Long before Margate was dubbed Dalston-sur-Mere in sly tribute to the young generation of London creatives moving down to the seaside town, this corner of Kent was a hub for radical artists. Van Gogh lived and worked as a teacher in nearby Ramsgate, while Margate belongs, of course, to Turner. The artist immortalised the town in his dramatic seascapes and said that the skies over the area were “the loveliest in all of Europe.” The local art gallery, Turner Contemporary, is celebrating its fifth birthday this autumn with an exhibition looking specifically at Turner’s radical use of colour, selecting many works that demonstrate his chromatic boldness in painting the town.
I am a resident of Margate myself, living on the cliff just behind the dramatic Turner Contemporary building, itself situated on the spot where Turner regularly stayed when in the town. I can certainly testify to the beauty of the sea and skies here. By day clouds and sun create a constantly changing environment that makes light feel solid and the cliffs fluid. But at sunset the sun sinking into the sea beyond the harbour never fails to astonish, with banks of cloud lit in burning orange or almost neon pink colouring everything in the town. Time and again, the old cliche springs to my lips: “If you painted it you wouldn’t believe it,” and indeed the colours themselves are so strong and vivid that they often look unnatural, as if photoshopped.
Turner’s extraordinary paintings of this same view prove however that to capture the reality a bold attitude to colour is essential. This show includes both oil and watercolour paintings that often use colour in a way that is startling and counterintuitive. The exhibition features over 100 works, beginning with earlier, more traditional paintings, but as it moves through his career his passion for colour is drawn out. The earlier paintings were made using organic and mineral pigments, but over the course of his career he also embraced technical developments in paint – industrial paints including cobalt blue appear in his works by 1810, chrome yellow by 1815, and emerald green in the 1830s.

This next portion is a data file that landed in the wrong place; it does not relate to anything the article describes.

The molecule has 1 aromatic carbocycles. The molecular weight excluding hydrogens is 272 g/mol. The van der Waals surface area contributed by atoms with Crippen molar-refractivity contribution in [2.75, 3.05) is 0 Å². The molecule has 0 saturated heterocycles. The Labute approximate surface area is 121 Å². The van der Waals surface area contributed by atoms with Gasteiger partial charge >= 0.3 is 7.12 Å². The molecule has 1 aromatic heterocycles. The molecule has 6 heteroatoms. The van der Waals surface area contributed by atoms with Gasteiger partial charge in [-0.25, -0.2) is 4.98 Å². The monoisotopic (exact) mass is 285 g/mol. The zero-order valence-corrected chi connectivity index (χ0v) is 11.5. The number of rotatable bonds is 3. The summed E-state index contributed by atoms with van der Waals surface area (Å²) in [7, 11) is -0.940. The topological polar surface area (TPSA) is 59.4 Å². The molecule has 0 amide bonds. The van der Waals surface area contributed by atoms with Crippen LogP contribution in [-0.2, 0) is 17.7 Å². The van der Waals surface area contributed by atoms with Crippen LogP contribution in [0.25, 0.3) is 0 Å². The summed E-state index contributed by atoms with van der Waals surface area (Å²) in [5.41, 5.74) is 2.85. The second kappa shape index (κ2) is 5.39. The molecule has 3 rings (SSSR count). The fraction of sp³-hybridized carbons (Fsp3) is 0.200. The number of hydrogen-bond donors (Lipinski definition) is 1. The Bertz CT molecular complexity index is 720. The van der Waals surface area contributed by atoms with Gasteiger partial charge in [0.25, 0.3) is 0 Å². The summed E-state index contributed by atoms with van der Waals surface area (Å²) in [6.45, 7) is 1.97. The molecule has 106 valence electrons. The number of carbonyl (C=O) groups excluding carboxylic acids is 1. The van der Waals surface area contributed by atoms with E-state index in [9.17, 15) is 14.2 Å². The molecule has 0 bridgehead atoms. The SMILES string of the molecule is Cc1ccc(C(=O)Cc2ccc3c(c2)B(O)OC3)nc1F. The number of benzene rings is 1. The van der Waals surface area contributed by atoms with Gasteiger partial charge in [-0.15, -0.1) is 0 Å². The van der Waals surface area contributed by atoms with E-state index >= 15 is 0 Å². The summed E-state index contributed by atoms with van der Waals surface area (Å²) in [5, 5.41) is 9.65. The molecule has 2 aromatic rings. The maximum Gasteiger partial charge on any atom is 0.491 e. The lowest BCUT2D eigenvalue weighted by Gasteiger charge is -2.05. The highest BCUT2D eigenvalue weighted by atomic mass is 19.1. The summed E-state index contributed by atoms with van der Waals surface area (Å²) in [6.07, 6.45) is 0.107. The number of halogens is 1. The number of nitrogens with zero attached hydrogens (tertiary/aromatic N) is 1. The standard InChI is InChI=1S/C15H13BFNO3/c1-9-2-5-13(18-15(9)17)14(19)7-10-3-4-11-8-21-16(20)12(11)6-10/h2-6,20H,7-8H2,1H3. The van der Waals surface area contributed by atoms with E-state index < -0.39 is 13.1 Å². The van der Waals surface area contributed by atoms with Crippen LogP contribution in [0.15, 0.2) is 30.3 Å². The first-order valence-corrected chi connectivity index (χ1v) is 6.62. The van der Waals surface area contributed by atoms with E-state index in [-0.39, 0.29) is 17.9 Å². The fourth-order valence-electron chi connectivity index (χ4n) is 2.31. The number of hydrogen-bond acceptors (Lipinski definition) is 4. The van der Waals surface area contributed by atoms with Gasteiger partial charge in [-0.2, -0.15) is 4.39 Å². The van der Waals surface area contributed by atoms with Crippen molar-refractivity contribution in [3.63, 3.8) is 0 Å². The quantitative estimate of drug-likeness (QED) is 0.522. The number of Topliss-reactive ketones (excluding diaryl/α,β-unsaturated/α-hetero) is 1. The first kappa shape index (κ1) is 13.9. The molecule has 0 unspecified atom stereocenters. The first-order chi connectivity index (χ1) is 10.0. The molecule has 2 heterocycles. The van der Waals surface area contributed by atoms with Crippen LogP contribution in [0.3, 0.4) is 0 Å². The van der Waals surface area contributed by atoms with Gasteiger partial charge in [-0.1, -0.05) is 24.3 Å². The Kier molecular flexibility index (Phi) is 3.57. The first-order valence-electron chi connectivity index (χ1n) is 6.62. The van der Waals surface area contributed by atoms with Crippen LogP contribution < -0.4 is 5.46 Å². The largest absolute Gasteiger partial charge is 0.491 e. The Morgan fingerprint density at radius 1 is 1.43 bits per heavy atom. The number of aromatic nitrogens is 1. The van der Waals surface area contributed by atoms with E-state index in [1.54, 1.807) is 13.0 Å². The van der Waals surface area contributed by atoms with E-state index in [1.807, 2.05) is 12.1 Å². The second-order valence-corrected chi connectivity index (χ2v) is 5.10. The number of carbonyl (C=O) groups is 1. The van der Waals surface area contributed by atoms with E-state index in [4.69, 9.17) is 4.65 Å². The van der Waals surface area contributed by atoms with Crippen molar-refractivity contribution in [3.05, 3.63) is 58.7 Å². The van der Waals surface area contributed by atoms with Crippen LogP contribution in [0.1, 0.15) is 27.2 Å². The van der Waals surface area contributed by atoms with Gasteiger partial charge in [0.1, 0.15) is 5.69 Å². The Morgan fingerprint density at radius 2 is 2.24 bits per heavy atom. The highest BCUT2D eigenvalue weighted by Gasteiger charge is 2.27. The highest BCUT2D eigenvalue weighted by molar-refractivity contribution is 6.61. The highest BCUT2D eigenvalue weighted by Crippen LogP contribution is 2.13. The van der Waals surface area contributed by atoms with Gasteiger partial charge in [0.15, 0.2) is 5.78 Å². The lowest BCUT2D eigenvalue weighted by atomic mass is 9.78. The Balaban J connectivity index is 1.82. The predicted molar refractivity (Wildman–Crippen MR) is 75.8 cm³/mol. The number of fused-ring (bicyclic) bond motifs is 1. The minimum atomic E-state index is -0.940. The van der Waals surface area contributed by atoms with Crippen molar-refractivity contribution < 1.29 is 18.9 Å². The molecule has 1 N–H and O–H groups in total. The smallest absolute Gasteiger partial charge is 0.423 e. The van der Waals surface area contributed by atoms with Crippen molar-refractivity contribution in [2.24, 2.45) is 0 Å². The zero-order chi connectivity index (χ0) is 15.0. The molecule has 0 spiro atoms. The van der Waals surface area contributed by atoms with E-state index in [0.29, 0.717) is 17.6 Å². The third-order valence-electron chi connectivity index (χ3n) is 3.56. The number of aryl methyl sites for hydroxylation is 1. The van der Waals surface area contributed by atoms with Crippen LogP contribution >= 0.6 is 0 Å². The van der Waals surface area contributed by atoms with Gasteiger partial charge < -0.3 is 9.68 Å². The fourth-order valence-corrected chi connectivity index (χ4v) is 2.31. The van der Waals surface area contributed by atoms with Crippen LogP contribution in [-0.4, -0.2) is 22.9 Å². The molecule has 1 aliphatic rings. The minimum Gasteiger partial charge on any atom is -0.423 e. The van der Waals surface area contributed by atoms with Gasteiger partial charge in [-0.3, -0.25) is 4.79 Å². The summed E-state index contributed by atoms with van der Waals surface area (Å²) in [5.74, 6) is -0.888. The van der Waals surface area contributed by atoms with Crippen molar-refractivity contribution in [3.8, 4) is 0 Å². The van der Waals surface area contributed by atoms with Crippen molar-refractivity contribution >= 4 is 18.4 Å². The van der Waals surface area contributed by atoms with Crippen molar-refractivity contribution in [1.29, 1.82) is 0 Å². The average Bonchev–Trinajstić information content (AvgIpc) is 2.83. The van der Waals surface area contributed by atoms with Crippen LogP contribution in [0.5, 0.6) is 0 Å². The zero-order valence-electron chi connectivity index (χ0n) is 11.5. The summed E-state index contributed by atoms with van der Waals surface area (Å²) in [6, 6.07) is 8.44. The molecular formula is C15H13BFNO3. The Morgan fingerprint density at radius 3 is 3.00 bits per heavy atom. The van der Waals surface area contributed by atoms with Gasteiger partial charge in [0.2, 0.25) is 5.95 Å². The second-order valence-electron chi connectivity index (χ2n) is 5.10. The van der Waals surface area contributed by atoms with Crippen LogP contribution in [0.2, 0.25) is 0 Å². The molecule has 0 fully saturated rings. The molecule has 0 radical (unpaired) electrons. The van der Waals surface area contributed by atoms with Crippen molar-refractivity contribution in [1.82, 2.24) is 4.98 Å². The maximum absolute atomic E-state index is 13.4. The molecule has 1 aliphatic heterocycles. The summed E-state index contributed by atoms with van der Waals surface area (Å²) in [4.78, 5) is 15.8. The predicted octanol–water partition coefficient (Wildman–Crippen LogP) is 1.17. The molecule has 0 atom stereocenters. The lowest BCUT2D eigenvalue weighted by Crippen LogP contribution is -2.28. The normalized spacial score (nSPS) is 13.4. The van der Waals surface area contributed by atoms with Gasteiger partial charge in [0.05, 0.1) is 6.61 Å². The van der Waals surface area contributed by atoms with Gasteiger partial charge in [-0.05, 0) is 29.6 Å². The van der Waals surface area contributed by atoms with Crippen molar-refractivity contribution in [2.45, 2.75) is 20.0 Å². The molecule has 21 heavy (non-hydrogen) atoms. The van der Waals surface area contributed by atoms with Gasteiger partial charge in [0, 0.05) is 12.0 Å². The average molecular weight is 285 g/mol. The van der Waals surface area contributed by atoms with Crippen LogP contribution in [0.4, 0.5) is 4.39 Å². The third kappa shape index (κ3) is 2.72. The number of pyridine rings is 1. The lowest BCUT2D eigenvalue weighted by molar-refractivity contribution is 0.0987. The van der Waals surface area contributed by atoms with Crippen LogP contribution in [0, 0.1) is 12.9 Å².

Turner was a keen student of colour theory. His copy of Goethe’s Theories of Colours – a book concerned with human perceptions of colour as much as strict colour science – shows his own notes, and the above illustration was created by Turner for a lecture to students on the use of colour to create depth in painting. One of his most radical departures was to use red tones for the sky, as demonstrated in rarely-seen watercolours shown as part of the exhibition, painted during tours of the Mediterranean from 1819 onwards. Many of the works on show paved the way for a much more fluid and impressionistic use of colour, threads of which can be found running right into the paintings we would think of today as Modernist.
The show ends with late-period oil paintings, reviewed at the time by The Spectator as “freaks of chromomania” but today considered some of his greatest masterpieces. All powerfully demonstrate the centrality of colour technique and philosophy to his work. As the artist himself observed, “he that impresses the observation or stimulates the associate idea of a colour individually is the great artist.”
JMW Turner: Adventures In Colour is at Turner Contemporary, Margate from 8 October 2016 to 8 January 2017.